I am fooling only myself when I say my mother exists now only in the photograph on my bulletin board or in the outline of my hand or in the armful of memories I still hold tight. She lives on beneath everything I do. Her presence influenced who I was, and her absence influences who I am. Our lives are shaped as much by those who leave us as they are by those who stay...”
After reading this, I felt the epilogue had a message for me and my sisters—Gerianne, Marie and Lori—a message that we can still continue to draw sustenance from our mother today.
My youngest sister Lori gave birth to a beautiful baby girl two months after Mom died and named her “Colette”. Lori does not have her mother to go to for advice and that is not easy, but she is a beautiful mother to her children because of how her mother modeled motherhood, how she stays close to God and how she chooses to strive for joy, like her mother did. Dad died when Lori was very young. The fact that Lori is “a parentless parent” makes me even more in awe of her goodness as a parent.
Author Allison Gilbert has written a book called Parentless Parents, which provides insight and advice to parentless parents on how to give their children a connection to their grandparents, even though they never knew them. In her trailer video Gilbert says, “My parents taught me so many lessons and even though my kids don’t know it now, they are who they are because of them."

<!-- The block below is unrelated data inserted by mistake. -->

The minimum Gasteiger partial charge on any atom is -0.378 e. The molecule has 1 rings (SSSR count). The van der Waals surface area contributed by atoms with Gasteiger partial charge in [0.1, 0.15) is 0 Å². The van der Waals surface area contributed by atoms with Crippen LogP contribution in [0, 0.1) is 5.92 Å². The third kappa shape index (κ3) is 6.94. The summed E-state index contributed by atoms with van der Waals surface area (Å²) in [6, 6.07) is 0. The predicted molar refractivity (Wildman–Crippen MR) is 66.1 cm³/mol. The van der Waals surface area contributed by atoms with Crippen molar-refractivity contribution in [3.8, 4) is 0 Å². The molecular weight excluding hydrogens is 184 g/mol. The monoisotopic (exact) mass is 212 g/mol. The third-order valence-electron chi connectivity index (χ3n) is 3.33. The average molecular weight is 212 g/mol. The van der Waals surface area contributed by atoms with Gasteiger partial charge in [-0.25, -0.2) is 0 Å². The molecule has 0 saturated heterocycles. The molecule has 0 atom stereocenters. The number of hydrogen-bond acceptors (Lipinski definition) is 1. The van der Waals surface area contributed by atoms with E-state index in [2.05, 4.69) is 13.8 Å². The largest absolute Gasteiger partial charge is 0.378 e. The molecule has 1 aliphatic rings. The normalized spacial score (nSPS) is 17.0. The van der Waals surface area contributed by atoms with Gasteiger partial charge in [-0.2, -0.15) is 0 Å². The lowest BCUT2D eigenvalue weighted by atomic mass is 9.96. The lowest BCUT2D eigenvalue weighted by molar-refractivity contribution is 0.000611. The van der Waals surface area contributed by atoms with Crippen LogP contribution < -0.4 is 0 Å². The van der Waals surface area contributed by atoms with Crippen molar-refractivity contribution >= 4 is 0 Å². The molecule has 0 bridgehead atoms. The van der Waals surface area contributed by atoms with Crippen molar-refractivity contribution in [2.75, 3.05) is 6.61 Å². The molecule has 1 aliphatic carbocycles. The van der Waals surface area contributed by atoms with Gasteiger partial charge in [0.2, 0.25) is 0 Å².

Gilbert has a “Keeping Their Memory Alive” blog for parentless parents with creative activities to pass down the traditions of grandparents.
Last week, one morning as I was just waking up, I found myself singing a song to myself that my Mother used to sing to us in the morning. “Good morning, good morning, you slept the whole night through, good morning, good morning to you.” I thought of Mom right away, but was quite surprised I had that tune in my head. When I told my sister Gerianne, a wonderful mother of four and grandmother of one, she said, “That was Mommy singing to you.”
Perhaps that was a little of that “sustenance” that Edelman writes about—the sustenance that mothers still give their daughters after they are gone. Sustenance, that I believe ultimately, comes from God, our Creator.
I’ve been thinking about those of us who have been given joy from our mothers and fathers. What is our obligation after they are gone? I believe that the good they fought for, their hard work, the lessons they taught us, need to be shared forward to continue to make the world a better place and to give hope and “sustenance” to the young people we love.
So even though I don’t have the blessing of children of my own, I am going to be sure and share that little morning song (and the other gifts of joy my parents gave me) with my nieces and nephews and then hopefully they will keep passing them on, too, because as the proverb at the end of the movie City of Joy states, “all that is not given is lost”.
Happy Mother’s Day!
The writer is Colette Liddy who lived in Newark as a young child before her family moved to North Caldwell where she and her seven siblings were raised. She currently resides in Caldwell.
Read Elizabeth Moore's story, Let Me Tell You About My Mom, and share stories about your mom with the South Orange Patch by emailing firstname.lastname@example.org.